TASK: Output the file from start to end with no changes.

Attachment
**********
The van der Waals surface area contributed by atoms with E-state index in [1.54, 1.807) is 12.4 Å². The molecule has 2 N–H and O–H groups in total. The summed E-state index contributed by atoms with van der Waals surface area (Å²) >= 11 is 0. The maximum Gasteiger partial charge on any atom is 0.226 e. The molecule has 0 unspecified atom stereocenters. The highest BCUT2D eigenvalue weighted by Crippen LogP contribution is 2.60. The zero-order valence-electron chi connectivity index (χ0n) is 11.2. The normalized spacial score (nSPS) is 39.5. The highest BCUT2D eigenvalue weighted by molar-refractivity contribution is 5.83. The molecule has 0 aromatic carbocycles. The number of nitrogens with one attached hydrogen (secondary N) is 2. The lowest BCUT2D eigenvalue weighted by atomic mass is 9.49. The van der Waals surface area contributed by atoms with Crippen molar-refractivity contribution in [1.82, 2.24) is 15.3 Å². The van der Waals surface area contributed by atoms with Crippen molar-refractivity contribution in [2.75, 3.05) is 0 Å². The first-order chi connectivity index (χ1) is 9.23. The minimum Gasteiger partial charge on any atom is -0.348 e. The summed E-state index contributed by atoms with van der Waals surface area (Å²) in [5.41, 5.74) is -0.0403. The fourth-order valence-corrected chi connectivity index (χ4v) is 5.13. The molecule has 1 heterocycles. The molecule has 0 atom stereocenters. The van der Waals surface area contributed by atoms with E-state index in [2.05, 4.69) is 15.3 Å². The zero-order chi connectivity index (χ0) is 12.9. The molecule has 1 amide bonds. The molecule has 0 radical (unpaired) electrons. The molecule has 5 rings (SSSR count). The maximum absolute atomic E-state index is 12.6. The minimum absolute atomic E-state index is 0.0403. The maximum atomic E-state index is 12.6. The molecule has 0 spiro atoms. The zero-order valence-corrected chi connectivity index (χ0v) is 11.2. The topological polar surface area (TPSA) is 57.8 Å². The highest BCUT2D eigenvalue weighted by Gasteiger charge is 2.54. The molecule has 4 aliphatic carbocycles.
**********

The van der Waals surface area contributed by atoms with E-state index in [1.54, 1.807) is 12.4 Å². The molecule has 2 N–H and O–H groups in total. The summed E-state index contributed by atoms with van der Waals surface area (Å²) >= 11 is 0. The maximum Gasteiger partial charge on any atom is 0.226 e. The molecule has 0 unspecified atom stereocenters. The highest BCUT2D eigenvalue weighted by Crippen LogP contribution is 2.60. The zero-order valence-electron chi connectivity index (χ0n) is 11.2. The normalized spacial score (nSPS) is 39.5. The highest BCUT2D eigenvalue weighted by molar-refractivity contribution is 5.83. The molecule has 0 aromatic carbocycles. The number of nitrogens with one attached hydrogen (secondary N) is 2. The lowest BCUT2D eigenvalue weighted by atomic mass is 9.49. The van der Waals surface area contributed by atoms with Crippen molar-refractivity contribution in [1.82, 2.24) is 15.3 Å². The van der Waals surface area contributed by atoms with Crippen molar-refractivity contribution in [2.75, 3.05) is 0 Å². The first-order chi connectivity index (χ1) is 9.23. The minimum Gasteiger partial charge on any atom is -0.348 e. The summed E-state index contributed by atoms with van der Waals surface area (Å²) in [5.41, 5.74) is -0.0403. The fourth-order valence-corrected chi connectivity index (χ4v) is 5.13. The molecule has 1 heterocycles. The molecule has 0 atom stereocenters. The van der Waals surface area contributed by atoms with E-state index in [2.05, 4.69) is 15.3 Å². The zero-order chi connectivity index (χ0) is 12.9. The molecule has 1 amide bonds. The molecule has 0 radical (unpaired) electrons. The molecule has 5 rings (SSSR count). The maximum absolute atomic E-state index is 12.6. The minimum absolute atomic E-state index is 0.0403. The maximum atomic E-state index is 12.6. The molecule has 0 spiro atoms. The zero-order valence-corrected chi connectivity index (χ0v) is 11.2. The topological polar surface area (TPSA) is 57.8 Å². The highest BCUT2D eigenvalue weighted by Gasteiger charge is 2.54. The molecule has 4 aliphatic carbocycles.